Monday, July 28, 2008

Stopping the Plastic Bag Addiction

A friend of mine sent me this fabulous link from the Pocono Record, a newspaper in Northeast Pennsylvania. It's a great little green slide show outlining how many plastic bags the U.S. consumes and wastes, as well as stats and info on how plastic bags pollute and harm, and where plastic bags have been banned in the world. This link is on the heels of my post from yesterday talking about the need to reduce and ban plastic bags.

Sunday, July 27, 2008

Think Beyond Petro Plastic

There's an article in the Los Angeles Times today that talks about the possibility of Los Angeles banning plastic bags, similar to what happened in San Francisco almost a year ago. What I didn't like was the fact that the L.A. City Council isn't just going cold turkey -- they're saying either impose a 25 cent charge per bag or ban bags altogether but not until 2010. Waffling. Just go for it L.A.

The other troubling note in the article is the fact that so many average people just don't seem to get the fact that petroleum, non-biodegradable bags are an environmental nightmare. Just go to this video (Warning! Graphic video) of a Laysan Albatross' necropsy; you can see just how much plastic is pulled out of this bird who ate from the ocean -- more than half is plastic. Animals eat plastic and die. Marine life eats plastic and dies.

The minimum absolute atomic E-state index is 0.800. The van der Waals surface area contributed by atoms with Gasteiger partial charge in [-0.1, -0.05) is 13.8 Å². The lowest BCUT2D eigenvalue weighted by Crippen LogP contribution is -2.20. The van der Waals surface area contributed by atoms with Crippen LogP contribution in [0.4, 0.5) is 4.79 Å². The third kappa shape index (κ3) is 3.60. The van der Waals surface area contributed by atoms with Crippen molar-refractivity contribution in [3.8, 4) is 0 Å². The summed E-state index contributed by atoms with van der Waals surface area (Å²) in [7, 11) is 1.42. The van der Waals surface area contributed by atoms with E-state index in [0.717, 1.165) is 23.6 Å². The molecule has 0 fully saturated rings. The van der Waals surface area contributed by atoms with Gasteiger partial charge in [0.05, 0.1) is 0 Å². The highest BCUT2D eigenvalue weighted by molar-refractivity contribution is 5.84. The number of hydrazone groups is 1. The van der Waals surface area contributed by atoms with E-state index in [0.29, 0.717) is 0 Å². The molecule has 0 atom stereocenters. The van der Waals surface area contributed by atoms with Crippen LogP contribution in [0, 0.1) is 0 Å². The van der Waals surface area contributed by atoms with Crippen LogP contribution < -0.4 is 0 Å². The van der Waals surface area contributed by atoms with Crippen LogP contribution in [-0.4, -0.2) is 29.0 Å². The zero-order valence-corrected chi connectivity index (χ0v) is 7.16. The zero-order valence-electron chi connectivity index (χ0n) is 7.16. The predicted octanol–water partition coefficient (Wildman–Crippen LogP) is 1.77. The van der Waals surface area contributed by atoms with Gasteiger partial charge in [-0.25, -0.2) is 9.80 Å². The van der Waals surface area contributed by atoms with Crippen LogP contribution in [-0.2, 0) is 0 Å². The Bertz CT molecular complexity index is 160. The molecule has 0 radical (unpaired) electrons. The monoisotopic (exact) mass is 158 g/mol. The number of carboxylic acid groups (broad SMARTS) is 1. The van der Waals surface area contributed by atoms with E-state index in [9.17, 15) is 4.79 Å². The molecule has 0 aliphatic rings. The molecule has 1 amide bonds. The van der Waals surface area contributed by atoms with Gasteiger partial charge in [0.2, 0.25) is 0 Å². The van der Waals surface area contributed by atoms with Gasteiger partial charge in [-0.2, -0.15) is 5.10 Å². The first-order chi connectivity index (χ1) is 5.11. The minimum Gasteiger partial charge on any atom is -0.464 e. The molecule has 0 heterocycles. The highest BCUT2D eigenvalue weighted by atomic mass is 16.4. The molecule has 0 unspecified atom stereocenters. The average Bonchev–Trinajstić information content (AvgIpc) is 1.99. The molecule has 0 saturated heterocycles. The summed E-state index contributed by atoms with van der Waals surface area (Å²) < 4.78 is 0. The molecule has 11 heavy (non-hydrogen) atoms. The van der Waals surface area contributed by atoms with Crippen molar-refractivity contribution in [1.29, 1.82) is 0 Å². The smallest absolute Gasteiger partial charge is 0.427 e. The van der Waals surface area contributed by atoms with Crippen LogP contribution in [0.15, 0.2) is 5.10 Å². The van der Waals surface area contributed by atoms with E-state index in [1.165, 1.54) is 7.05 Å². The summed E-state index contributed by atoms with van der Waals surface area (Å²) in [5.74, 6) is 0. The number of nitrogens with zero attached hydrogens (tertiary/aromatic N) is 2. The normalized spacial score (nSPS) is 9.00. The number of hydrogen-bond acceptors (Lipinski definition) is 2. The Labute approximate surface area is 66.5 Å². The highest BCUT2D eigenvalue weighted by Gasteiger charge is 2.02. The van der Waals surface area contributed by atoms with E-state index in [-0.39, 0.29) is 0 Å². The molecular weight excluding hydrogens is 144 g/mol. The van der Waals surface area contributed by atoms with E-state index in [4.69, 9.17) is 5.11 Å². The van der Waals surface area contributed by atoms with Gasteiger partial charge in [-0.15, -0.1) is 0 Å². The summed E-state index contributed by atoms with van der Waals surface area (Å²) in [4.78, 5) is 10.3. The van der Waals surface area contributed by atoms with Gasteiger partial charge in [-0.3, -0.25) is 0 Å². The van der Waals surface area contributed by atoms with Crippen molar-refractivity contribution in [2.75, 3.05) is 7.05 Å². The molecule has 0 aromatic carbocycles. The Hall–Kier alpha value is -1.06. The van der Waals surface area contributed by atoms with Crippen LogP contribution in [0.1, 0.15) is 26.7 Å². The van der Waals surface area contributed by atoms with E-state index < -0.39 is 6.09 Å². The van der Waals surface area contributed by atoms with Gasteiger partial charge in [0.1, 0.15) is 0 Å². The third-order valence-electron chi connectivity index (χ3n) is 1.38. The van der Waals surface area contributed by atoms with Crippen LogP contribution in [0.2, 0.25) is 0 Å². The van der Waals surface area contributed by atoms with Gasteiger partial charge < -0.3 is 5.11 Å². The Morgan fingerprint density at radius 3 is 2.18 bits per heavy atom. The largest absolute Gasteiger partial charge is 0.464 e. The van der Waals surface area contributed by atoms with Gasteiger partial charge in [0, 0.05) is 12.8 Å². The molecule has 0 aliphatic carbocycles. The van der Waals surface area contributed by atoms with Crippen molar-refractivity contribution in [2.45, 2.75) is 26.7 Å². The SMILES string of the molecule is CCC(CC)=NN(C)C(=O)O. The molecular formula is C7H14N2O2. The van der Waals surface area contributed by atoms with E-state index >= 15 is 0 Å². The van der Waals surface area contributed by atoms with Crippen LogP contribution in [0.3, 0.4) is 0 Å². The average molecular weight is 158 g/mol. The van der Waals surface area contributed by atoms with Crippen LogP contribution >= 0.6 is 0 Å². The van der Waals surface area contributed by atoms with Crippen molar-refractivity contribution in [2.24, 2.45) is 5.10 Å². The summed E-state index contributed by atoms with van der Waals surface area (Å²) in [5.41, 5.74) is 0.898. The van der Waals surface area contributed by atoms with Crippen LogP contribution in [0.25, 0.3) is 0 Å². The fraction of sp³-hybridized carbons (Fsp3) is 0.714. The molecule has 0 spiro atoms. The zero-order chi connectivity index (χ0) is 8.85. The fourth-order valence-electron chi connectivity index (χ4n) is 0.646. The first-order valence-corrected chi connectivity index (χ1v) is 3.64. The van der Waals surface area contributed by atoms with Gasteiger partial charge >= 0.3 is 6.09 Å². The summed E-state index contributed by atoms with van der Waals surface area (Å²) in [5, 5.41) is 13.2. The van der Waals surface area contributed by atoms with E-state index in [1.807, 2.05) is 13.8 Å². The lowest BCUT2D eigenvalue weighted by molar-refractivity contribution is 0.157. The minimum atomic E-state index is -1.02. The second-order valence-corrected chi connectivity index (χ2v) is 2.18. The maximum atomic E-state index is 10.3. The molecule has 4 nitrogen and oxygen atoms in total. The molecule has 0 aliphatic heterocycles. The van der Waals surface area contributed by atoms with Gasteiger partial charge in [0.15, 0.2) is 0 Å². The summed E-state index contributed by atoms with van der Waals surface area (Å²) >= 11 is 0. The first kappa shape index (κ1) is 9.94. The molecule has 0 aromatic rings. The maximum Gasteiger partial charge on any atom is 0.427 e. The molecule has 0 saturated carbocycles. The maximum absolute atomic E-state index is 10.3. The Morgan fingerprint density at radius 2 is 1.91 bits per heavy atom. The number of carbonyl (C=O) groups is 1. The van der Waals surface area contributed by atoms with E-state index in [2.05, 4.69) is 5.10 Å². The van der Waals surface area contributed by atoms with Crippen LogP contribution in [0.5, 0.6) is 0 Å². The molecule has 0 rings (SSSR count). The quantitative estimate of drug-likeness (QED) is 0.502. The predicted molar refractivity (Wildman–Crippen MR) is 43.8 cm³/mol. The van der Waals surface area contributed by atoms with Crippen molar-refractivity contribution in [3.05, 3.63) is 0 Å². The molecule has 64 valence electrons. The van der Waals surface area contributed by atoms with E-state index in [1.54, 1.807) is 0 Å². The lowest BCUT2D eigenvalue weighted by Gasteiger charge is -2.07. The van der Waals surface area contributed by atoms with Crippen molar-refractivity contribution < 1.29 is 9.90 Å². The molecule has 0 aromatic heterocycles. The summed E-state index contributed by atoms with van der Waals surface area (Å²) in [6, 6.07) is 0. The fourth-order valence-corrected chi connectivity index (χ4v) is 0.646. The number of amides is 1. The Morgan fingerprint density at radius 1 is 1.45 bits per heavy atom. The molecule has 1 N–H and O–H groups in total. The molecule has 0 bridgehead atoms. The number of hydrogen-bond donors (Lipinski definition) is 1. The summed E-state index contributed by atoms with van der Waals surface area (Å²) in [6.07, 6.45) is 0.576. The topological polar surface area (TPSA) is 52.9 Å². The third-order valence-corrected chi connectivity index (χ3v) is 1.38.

Petroleum-made plastic also doesn't biodegrade. It either sits forever in a landfill or floats forever out in the ocean. In fact, if you go to the research that Algalita is doing, you'll learn the real truth of where so much of our plastic waste goes -- the ocean. In fact, there are giant garbage dumps out in the ocean, largely containing plastic. One such dump is about the size of Africa, and it floats in circular currents above Hawaii. And we want to keep on producing, using, and tossing more plastic bags???

If we must have plastic bags, then let's get completely away from non-biodegradable options and immediately move to biodegradable. Biodegradable already exists -- you can buy biodegradable bags in stores and online.

Be concerned about anyone making the case to keep or make more petro plastic. When there are better alternatives, support a change.